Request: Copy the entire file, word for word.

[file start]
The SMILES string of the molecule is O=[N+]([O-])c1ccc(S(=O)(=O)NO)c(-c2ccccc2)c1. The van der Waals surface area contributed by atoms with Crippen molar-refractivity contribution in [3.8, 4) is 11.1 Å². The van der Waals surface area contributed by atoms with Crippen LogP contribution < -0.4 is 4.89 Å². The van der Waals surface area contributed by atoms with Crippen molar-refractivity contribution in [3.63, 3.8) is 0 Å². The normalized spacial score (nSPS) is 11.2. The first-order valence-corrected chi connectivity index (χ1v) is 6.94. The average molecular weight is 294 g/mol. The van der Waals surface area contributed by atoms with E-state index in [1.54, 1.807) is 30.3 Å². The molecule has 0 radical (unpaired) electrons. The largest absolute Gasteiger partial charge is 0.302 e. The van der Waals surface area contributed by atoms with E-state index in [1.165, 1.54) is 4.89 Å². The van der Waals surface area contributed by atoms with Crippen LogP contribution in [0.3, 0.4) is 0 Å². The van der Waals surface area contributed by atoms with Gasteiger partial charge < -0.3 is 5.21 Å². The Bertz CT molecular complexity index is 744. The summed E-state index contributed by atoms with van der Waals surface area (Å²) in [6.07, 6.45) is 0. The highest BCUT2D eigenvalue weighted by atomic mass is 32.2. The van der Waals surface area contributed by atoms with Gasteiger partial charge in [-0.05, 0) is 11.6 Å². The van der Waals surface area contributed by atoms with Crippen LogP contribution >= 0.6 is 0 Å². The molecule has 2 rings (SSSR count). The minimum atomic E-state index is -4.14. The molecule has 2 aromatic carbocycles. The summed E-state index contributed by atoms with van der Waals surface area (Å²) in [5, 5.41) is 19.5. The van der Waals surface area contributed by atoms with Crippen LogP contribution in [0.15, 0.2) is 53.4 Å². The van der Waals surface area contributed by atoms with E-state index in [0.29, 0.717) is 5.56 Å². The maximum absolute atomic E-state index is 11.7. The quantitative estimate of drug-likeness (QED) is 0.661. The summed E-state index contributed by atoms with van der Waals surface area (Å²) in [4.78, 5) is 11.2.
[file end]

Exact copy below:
The SMILES string of the molecule is O=[N+]([O-])c1ccc(S(=O)(=O)NO)c(-c2ccccc2)c1. The van der Waals surface area contributed by atoms with Crippen molar-refractivity contribution in [3.8, 4) is 11.1 Å². The van der Waals surface area contributed by atoms with Crippen LogP contribution < -0.4 is 4.89 Å². The van der Waals surface area contributed by atoms with Crippen molar-refractivity contribution in [3.63, 3.8) is 0 Å². The normalized spacial score (nSPS) is 11.2. The first-order valence-corrected chi connectivity index (χ1v) is 6.94. The average molecular weight is 294 g/mol. The van der Waals surface area contributed by atoms with E-state index in [1.54, 1.807) is 30.3 Å². The molecule has 0 radical (unpaired) electrons. The largest absolute Gasteiger partial charge is 0.302 e. The van der Waals surface area contributed by atoms with E-state index in [1.165, 1.54) is 4.89 Å². The van der Waals surface area contributed by atoms with Crippen LogP contribution in [0.3, 0.4) is 0 Å². The van der Waals surface area contributed by atoms with Gasteiger partial charge < -0.3 is 5.21 Å². The Bertz CT molecular complexity index is 744. The summed E-state index contributed by atoms with van der Waals surface area (Å²) in [6.07, 6.45) is 0. The highest BCUT2D eigenvalue weighted by atomic mass is 32.2. The van der Waals surface area contributed by atoms with Gasteiger partial charge in [-0.05, 0) is 11.6 Å². The van der Waals surface area contributed by atoms with Crippen LogP contribution >= 0.6 is 0 Å². The molecule has 2 rings (SSSR count). The minimum atomic E-state index is -4.14. The molecule has 2 aromatic carbocycles. The summed E-state index contributed by atoms with van der Waals surface area (Å²) in [5, 5.41) is 19.5. The van der Waals surface area contributed by atoms with Crippen LogP contribution in [0.15, 0.2) is 53.4 Å². The van der Waals surface area contributed by atoms with E-state index in [0.29, 0.717) is 5.56 Å². The maximum absolute atomic E-state index is 11.7. The quantitative estimate of drug-likeness (QED) is 0.661. The summed E-state index contributed by atoms with van der Waals surface area (Å²) in [4.78, 5) is 11.2.